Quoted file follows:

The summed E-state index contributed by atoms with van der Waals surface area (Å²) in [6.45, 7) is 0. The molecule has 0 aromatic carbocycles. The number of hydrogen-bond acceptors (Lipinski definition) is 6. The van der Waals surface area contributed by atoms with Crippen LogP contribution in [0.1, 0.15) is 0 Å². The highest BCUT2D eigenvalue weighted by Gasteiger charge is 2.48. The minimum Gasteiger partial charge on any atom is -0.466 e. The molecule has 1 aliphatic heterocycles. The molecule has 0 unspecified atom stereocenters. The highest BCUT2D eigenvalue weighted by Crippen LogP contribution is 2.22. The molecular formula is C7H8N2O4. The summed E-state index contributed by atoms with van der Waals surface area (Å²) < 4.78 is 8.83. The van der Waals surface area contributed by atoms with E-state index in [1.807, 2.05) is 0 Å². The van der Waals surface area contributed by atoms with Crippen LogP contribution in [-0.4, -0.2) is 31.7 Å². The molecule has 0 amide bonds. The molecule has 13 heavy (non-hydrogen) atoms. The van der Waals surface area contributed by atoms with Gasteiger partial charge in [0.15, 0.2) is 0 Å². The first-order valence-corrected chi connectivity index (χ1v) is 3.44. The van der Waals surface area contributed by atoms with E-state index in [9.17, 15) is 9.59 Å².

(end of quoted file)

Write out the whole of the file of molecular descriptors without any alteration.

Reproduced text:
The summed E-state index contributed by atoms with van der Waals surface area (Å²) in [6.45, 7) is 0. The molecule has 0 aromatic carbocycles. The number of hydrogen-bond acceptors (Lipinski definition) is 6. The van der Waals surface area contributed by atoms with Crippen LogP contribution in [0.1, 0.15) is 0 Å². The highest BCUT2D eigenvalue weighted by Gasteiger charge is 2.48. The minimum Gasteiger partial charge on any atom is -0.466 e. The molecule has 1 aliphatic heterocycles. The molecule has 0 unspecified atom stereocenters. The highest BCUT2D eigenvalue weighted by Crippen LogP contribution is 2.22. The molecular formula is C7H8N2O4. The summed E-state index contributed by atoms with van der Waals surface area (Å²) < 4.78 is 8.83. The van der Waals surface area contributed by atoms with E-state index in [1.807, 2.05) is 0 Å². The van der Waals surface area contributed by atoms with Crippen LogP contribution in [-0.4, -0.2) is 31.7 Å². The molecule has 0 amide bonds. The molecule has 13 heavy (non-hydrogen) atoms. The van der Waals surface area contributed by atoms with Gasteiger partial charge in [0.15, 0.2) is 0 Å². The first-order valence-corrected chi connectivity index (χ1v) is 3.44. The van der Waals surface area contributed by atoms with E-state index in [9.17, 15) is 9.59 Å².